Predictors of early immunologic response among highly active anti-retroviral therapy naïve patients in Akwa Ibom State

October 7, 2021 By

Anyiekere Ekanem1, Emilia Udofia2, Udeme Ekrikpo3, Dominica Opara1, Ofonime Johnson1, Wilfred Ndifon4, Adebayo Onajole5

Abstract

Introduction: CD4 count is a reliable prognostic indicator of immune response to anti retroviral therapy. This study seeks to determine the proportion of HAART naive patients that achieved an early immunologic response at six months of commencing HAART and to predict factors of early immunological response to HAART.
Materials and Methods: This was an observational longitudinal study among 287 consecutively recruited HAART naive patients in 11 HIV treatment centres of Akwa Ibom using a semi-structured interviewer administered questionnaire for data collection. Data analysis was done using Stata statistical software at a level of significance of P<0.05.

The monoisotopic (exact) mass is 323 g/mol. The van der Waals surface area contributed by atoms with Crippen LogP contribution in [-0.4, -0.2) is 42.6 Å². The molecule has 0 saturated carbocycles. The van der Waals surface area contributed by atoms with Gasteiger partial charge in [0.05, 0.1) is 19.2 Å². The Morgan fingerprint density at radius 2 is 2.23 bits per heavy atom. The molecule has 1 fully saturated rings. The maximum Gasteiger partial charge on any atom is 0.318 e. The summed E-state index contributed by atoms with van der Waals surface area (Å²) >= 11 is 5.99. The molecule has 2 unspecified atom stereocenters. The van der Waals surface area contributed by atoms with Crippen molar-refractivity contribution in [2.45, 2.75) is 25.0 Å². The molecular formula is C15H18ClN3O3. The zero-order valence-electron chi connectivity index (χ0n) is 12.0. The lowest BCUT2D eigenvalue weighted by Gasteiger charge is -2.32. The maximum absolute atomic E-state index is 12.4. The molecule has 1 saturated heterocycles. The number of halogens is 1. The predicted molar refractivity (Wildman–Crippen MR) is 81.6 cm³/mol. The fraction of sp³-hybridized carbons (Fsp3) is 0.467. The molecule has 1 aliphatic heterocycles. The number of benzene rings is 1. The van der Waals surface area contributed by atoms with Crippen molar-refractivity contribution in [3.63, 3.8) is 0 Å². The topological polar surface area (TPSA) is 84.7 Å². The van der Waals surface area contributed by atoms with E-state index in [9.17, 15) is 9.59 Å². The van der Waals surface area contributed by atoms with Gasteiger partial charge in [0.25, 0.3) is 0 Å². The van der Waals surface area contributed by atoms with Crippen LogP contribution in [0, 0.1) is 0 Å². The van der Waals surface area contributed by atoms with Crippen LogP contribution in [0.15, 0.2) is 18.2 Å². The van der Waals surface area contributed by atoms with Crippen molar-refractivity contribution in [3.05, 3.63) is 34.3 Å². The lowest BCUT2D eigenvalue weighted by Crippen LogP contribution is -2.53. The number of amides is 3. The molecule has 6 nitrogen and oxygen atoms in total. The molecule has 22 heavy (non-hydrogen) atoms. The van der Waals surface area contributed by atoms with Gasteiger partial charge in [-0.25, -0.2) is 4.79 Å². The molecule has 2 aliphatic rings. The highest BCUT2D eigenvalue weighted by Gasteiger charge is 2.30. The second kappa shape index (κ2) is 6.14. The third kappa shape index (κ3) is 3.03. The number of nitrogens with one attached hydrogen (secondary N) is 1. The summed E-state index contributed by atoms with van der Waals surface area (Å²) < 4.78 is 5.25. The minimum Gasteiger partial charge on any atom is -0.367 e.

Results: About 75% respondents achieved an early immune response. Multivariate analysis revealed that being female (OR 2.47, P=0.001) predicted achievement of early immunological response while being civil servants/professionals (OR 0.44, P =0.02), unemployed (OR 0.34, P= 0.04) and every 10 cell increase in CD4 cell count at baseline (OR 0.94, P=0.001) predicted non achievement of early immunological response.